Wednesday, May 5, 2021

IWSG May, Surprised by Positives, Kindle Vella, and Dark Matter: An Anthology

 This post became a bit long, so it's broken into three sections: IWSG, Burning Question about Kindle Vella, and Dark Matter.

The Insecure Writer's Support Group

Many thanks to founder Alex J. Cavanaugh and all of the awesome co-hosts for May's blog hop!
The awesome co-hosts for the May 5 posting of the IWSG are Erika Beebe, Pat Garcia, Tonja Drecker, Sadira Stone, and Cathrina Constantine!

Optional May Question: Have any of your readers ever responded to your writing in a way that you didn't expect? If so, did it surprise you?

I think I've written about this before, about some surprising negative reactions I've had, but today, I am going to focus on some surprising positives.

1. Having a reader so invested in a character that he was worried for her from book 2 to book 3 in The Champion Trilogy. It was awesome to hear that particular character came alive for him.

2. My father-in-law telling me he's amazed by my imagination after he reads each of my books. :) It's kind of ironic that he's read everything I've written when my husband hasn't, but I'm thankful he likes what I write, even my latest science fiction novella Liftoff which was originally meant for YA readers. 83-year-olds can be young at heart, too. 

As I hinted at above, I have overly focused on the negative stuff far too often, and I'm determined to focus on the positive. With that in mind, I have been following a blog entitled: Writing and Wellness. I recommend it. Some posts I liked recently: 5 Ways to Spring Clean Your Mind, and How to Rephrase Your Self Talk to Boost Your Writer's Confidence.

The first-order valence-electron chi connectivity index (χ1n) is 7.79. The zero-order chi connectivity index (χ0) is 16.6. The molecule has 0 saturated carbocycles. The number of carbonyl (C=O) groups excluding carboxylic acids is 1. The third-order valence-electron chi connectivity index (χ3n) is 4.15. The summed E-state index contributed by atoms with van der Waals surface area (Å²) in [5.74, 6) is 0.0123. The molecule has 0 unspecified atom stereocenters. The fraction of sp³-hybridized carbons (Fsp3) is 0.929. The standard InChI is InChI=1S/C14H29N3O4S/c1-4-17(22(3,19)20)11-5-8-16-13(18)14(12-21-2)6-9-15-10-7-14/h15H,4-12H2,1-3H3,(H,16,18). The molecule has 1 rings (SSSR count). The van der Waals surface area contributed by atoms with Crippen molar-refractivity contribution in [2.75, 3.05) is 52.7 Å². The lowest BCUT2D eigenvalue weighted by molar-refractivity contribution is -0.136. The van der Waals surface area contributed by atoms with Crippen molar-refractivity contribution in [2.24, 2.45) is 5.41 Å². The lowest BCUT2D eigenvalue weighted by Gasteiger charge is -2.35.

A great example is:

Instead of stating "I received a rejection letter," say: I received a redirect letter.

It's a pretty simple change, but I have been trying it and I think it makes a difference. 

Burning Question

In the industry: Are you considering Kindle Vella as a reader or an author? I wrote a post about it last week on Facebook and on my blog which stirred some interesting conversations and sent me down a rabbit trail of consideration. I even sent off a question to the Kindle Vella team at KDP about using a short story I had previously published as a base for a Kindle Vella series.

If you're interested in finding out more, go to last week's blog post and Kindle Vella's main page. A number of industry experts have created posts about the subject, including ALLi. Thanks to Christine Rains, I found Understanding Kindle Vella by Annalise Clark and Going Exclusive with Fiction Serialization by Medium author Monica Leonelle. Both of these articles were extremely helpful to my understanding of the serialization process and the other platforms already doing it.

And, after much consideration, I've decided to try it. It's not my main project at the moment, but I'm working on it in the wings (basically when projects A and B are both driving me nuts and I need something different). It will be based on this short story, which is old (2015) but has a new cover that I may use as a basis of a new cover for the series - still making some decisions about it. The title will also change slightly to show the difference between the short story and the serial.

Lane has readers to appease and stories to write, but she misses her family. Can she step away from the keyboard long enough to reconnect or is it too late? "Story Addict" is a short science fiction tale. 

It's 99 cents at Smashwords currently. It used to be free, and if you sign up for my newsletter, you'll find 100% off coupon for this story through May 15th only applicable on the Smashwords website.

Dark Matter: Artificial, an IWSG Anthology is here!

Dark Matter: Artificial

An Insecure Writer’s Support Group Anthology


Discover dark matter’s secrets…


What is an AI’s true role? Will bumbling siblings find their way home from deep space? Dark matter is judging us—are we worthy of existence? Would you step through a portal into another reality? Can the discoverer of dark matter uncover its secrets?


Ten authors explore dark matter, unraveling its secrets and revealing its mysterious nature. Featuring the talents of Stephanie Espinoza Villamor, C.D. Gallant-King, Tara Tyler, Mark Alpert, Olga Livshin, Steph Wolmarans, Charles Kowalski, Kim Mannix, Elizabeth Mueller, and Deniz Bevan.